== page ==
. I was stoked, and tried to play down my excitement of riding on the back of his scooter, (a love affair that started last year in Thailand) so with my pack under his legs and me on the back we were off, and rode all of 5 minutes up some hills to Ates Pension. When I arrived at the pension, to the greetings of the lovely owners, I was asked if I minded sleeping on the roof terrace that night, as the dorm I had booked was full. Of course I didn't mind, and the terrace was actually great - with a cool breeze allowing me to sleep very comfortably. Wednesday was the first of many lazy days to come. I headed down to the water, which in Kas can only be reached by jumping off rocks (there is no sand or pebbles), so many of the cafes double as docks - with deck chairs and umbrellas at the ready. I hit Laymona's - simply because it was the closest one to my hostel, but it turned out to be the one I went back to day after day - with nice boys working there who I felt sorry for due to their unco swimming ability, and there was hardly ever more than about 8 people in the place - perfect. Over the next three days, I would wake up, indulge in the free breakie at the hostel, then head down to Laymona's where I would leap in the water asap to cool down, read as I dried off, take a health concious sip of my water, read some more, then swim again when I was dry. The weird thing about swimming in Kas is how deep the water is - I found myself constantly looking around for sharks and stingrays, unable to shake the fact that if back home in water this deep, I would definitely come across one or the other in my travels
. As if I wasn't lazy enough, I decided to grab a pool noodle to add to my aquatic experience (why tread water when you sit on this thing), and also got a snorkel set so I could see what was going on in the depths. Come the evening, when the temperature would fall into the low 30s and it was safe to move, I would head into Kas town - a tiny area made up of small streets filled with surf and dive shops, restaurants, cafes and of course clothing and jewellery stores - and window shop, get the occasional iced coffee and scope out my next meal. I found Kas to rival Istanbul in the good food stakes, my first meal consisted of half an eggplant stuffed with mince and tomato - awesome, and with friendly locals all it takes is a quick chat about Australia and your guaranteed a starter, fruit and tea on the house. On Saturday I decided to break my lazy routine and head to Olympos for a night. The winding bus ride took about 2 hours, following the coast and eventually arriving at Olympos bus station (which is basically a deli on the side of the road). I then took a colectivo down into Olympos valley, where all the 'treehouses' are (little cabana set ups in the forest), as well as a huge beach and some ruins. I had booked a private treehouse, needing a brake from dorms every once in a while, and although it wasn't quite as Swiss Family Robinson as I'd hoped, it was a great little wooden house and it was nice chilling in my own little place. I braved the 40 odd degree heat to check out the beach, which is a bit of a trick because it's on the other side of the ruins, so you have to fork out 3 lira to get there..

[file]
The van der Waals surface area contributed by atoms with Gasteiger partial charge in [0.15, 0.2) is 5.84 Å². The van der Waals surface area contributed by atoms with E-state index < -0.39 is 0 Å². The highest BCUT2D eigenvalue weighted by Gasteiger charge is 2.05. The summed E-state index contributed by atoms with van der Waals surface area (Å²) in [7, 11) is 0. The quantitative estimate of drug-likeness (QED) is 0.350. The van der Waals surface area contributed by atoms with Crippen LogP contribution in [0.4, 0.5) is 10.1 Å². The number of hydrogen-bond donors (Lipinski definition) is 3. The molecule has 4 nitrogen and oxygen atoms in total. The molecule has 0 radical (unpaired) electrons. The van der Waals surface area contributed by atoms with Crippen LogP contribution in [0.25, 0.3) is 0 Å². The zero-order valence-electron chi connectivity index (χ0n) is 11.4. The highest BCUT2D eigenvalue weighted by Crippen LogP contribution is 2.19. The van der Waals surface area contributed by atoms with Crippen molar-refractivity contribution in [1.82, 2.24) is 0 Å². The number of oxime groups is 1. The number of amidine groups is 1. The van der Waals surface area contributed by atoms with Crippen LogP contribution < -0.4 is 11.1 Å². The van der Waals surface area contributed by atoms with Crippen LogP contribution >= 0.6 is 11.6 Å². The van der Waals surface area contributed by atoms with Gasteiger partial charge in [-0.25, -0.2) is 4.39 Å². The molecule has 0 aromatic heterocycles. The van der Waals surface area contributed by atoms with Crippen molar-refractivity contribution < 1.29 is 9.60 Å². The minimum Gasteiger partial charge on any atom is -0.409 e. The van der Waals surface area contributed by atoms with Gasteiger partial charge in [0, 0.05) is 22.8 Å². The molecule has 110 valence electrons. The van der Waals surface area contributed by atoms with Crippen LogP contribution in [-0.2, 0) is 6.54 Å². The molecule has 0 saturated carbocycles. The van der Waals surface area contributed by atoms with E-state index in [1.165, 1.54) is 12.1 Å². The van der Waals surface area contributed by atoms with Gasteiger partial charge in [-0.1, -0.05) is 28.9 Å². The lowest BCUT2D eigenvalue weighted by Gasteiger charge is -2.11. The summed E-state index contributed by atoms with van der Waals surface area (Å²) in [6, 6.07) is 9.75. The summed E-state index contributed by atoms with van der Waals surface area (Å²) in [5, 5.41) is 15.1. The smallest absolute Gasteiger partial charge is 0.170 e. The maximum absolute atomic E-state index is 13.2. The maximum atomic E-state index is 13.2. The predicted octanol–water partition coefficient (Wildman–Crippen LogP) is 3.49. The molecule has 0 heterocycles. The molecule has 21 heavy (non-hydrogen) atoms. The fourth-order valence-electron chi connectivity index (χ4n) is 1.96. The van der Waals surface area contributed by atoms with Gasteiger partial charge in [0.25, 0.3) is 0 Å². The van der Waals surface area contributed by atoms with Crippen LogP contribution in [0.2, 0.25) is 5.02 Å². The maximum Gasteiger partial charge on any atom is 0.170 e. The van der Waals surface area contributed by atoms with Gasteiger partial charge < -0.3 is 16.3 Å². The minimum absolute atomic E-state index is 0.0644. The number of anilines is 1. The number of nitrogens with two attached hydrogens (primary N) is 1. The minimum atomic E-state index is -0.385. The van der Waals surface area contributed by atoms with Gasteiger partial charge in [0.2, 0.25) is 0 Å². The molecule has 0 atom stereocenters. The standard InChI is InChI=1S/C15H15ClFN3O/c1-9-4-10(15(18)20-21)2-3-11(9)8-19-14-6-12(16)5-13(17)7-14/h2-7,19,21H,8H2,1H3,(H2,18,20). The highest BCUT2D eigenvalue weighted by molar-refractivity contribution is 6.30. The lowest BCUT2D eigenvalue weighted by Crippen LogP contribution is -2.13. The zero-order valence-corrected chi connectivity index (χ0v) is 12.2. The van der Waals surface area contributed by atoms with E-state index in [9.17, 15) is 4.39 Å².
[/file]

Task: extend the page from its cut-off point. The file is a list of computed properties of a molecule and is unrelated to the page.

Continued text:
. the beach was really nice - a big stretch with crushed pebble sand and a rocky sea floor, but lack of shade meant I could only take the heat for a couple of hours. I did some snorkelling, got my money's worth by taking a look at the ruins, then headed back for an afternoon nap in my peaceful hut.
Come 9pm, I headed off with some hostel mates on a tour to the Chimera Flames - a natural gas phenomenon that has resulted in fires burning up in the mountains for thousands of years. It was a bit of a hike up the mountain, but a nice relief from the winding bus ride (one girl was sick on the way down...) and when we reached the top you could see the flames and feel the heat. A strange but amazing sight - huge fires burning from underneath the rocks and you could smell the accompanying gas. At about midnight we were back at the tree houses, and I had the best nights sleep I'd had in a while.
Sunday morning I headed back to Kas early, as I was already missing my favourite cafe and jumping into the deep water, and it wasn;t long before I was back on my deckchair with a pizza and large bottle of water by my side. I stayed there all afternoon, then took a fellow Aussie to the restaurant that I had loved so much at the start of the week (much to the owners delight who gave us a free desert - baklava with icecream), and we had some awesome dinner. A great way to spend my last night in Turkey.
Kas has definitely been one of those little gems you discover every now and then in a big trip - a tiny, quiet little town (a relief from it's bigger, more tourist-filled cousins Kusadasi and Fethiye), with refreshing swimming spots and friendly locals. It was only 2 and a half hours from Fethiye to Kas, and as soon as I arrived at the tiny bus station I grabbed my bag and was ready to walk to my hostel, with directions from the boys back in Fethiye (also Kas locals). However I had barely taken two steps away from the bus when I hear "hello, welcome to Kas! You need a place to stay?" - it was a man selling freshly squeezed orange juice, and when I told him I was staying at Ates Pension, he gets out his mobile; "they pick you up, I am friend of them" - nice one, I thought, as the weather is now at the point where you are covered in sweat after about 1 minute outdoors, so I ordered an orange juice to repay the favour of the nice man, and had a relaxing seat at his cafe. Within about 3 minutes, as I was sipping the last of my juice, a young boy arrives on a scooter - "Ates?"...I guess this was me